Any aspiring writer thinking of joining a writers' group may have second thoughts after seeing Improbable Fiction. Alan Ayckbourn's latest play, his 69th, marking the Stephen Joseph Theatre's 50th anniversary, takes its title from a line in that play of reversals and wish fulfilment, Twelfth Night. In Improbable Fiction, simply designed by Roger Glossop and directed by the playwright, Ayckbourn has devised a plot as insanely topsy-turvy as Shakespeare's.
Throughout the first act, we eavesdrop on a meeting of the Pendon Writers' Circle, where six authors are in search of characters, plot, anything, in fact, to overcome writer's block and stimulate inspiration. Despite the encouragement of the genial chairman, Arnold, each has reached an impasse. What could, and occasionally does, seem a long-winded set-up becomes, thanks to Ayckbourn's acutely witty observations, a reminder that life is full of absurdities. The colourful personalities in this circle clash, criticise and encourage, as each describes the progress they haven't made.
The lesbian farmer is bogged down in researching her historical romance; the giggly young journalist is indiscriminately developing her thriller series involving a detective and his hapless sidekick; and the anorakish "sci-fact" scribbler is circling in his own space, oblivious to his malapropisms. The put-upon housewife has the pictures but, alas, no words for her magnum opus, Doblin the Goblin, while the gruff retired teacher is stuck mid-lyric on his latest musical.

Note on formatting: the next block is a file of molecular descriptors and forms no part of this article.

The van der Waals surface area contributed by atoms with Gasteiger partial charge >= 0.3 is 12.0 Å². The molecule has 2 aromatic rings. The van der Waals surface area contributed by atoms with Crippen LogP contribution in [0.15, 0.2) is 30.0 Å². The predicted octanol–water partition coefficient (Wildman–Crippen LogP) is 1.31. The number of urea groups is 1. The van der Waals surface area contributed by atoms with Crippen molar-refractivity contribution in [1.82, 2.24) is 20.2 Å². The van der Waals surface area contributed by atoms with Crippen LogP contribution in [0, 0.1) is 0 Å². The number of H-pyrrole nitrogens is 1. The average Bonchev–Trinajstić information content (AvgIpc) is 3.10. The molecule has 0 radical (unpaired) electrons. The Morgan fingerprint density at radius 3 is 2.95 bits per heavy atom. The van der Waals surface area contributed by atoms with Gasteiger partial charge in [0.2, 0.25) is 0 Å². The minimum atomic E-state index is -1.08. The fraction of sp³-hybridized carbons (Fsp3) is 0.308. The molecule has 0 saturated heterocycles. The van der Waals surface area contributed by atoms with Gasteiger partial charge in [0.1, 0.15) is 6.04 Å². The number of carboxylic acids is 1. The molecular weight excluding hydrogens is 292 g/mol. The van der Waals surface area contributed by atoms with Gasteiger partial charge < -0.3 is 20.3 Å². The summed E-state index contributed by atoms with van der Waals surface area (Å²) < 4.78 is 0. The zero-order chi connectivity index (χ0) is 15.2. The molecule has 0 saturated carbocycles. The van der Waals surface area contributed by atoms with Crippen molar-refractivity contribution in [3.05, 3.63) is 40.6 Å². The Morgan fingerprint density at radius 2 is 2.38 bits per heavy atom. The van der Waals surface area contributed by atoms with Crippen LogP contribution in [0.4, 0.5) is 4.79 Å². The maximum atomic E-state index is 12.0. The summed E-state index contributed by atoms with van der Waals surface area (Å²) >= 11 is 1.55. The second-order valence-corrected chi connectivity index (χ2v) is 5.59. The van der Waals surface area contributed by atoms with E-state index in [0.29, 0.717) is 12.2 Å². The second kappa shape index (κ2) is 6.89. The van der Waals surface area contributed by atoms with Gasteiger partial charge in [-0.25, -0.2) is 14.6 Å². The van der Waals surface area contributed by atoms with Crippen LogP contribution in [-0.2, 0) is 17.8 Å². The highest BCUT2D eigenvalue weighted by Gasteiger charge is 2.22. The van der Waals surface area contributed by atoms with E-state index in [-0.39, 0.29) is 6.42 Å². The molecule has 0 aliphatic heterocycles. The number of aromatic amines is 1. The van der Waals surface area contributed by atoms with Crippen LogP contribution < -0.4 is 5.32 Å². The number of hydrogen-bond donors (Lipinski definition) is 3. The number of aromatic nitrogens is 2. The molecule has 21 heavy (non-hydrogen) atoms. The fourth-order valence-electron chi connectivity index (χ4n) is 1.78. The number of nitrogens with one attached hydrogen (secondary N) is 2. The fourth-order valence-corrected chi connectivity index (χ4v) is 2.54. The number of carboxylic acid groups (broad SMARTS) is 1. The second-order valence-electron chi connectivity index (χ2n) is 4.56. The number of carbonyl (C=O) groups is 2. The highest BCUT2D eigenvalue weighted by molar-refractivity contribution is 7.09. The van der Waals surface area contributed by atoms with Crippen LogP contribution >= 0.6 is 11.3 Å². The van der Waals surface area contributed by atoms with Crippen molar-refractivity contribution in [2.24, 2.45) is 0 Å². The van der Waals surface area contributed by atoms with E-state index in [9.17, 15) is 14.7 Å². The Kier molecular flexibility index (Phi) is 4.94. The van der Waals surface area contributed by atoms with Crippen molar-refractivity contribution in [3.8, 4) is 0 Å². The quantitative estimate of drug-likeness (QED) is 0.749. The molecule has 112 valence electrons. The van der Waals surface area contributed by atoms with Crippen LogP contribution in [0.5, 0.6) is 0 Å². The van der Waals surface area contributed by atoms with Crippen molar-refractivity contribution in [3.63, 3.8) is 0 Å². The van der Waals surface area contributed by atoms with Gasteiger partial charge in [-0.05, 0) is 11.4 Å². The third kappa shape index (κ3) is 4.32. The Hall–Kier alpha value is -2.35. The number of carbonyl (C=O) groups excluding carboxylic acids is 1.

As for Arnold, he is resigned to a life of penning instruction manuals. Not even the festive treat of mince pies brings them any good cheer.
The meeting grinds to an end, but not before Arnold has proposed that they pursue the novel idea of joining forces on a collaborative work. Just before the interval, Improbable Fiction changes direction, and fiction springs to life as fact. Throughout the second half, only Arnold remains fixed and independent of the vagaries of situation, period, place, and even planet. Truth could not possibly be stranger than the fictions that unravel at alarming speed in unfathomable directions, as these writers' creative juices flow. With a web of spoof sci-fi characters, a policeman that any crime writer would be proud to disown, a damsel in distress, and the abduction of Arnold's mother by aliens, there's no shortage of storylines to be enjoyed here.
Quite how this uniformly excellent cast, led by John Branwell as the delightfully puzzled Arnold, manages the lightning changes and swift character-swaps is the real mystery. It would be churlish to condemn Improbable Fiction for being what it says it is, especially since Ayckbourn strives to please us every season and, in this case, succeeds, however improbably.
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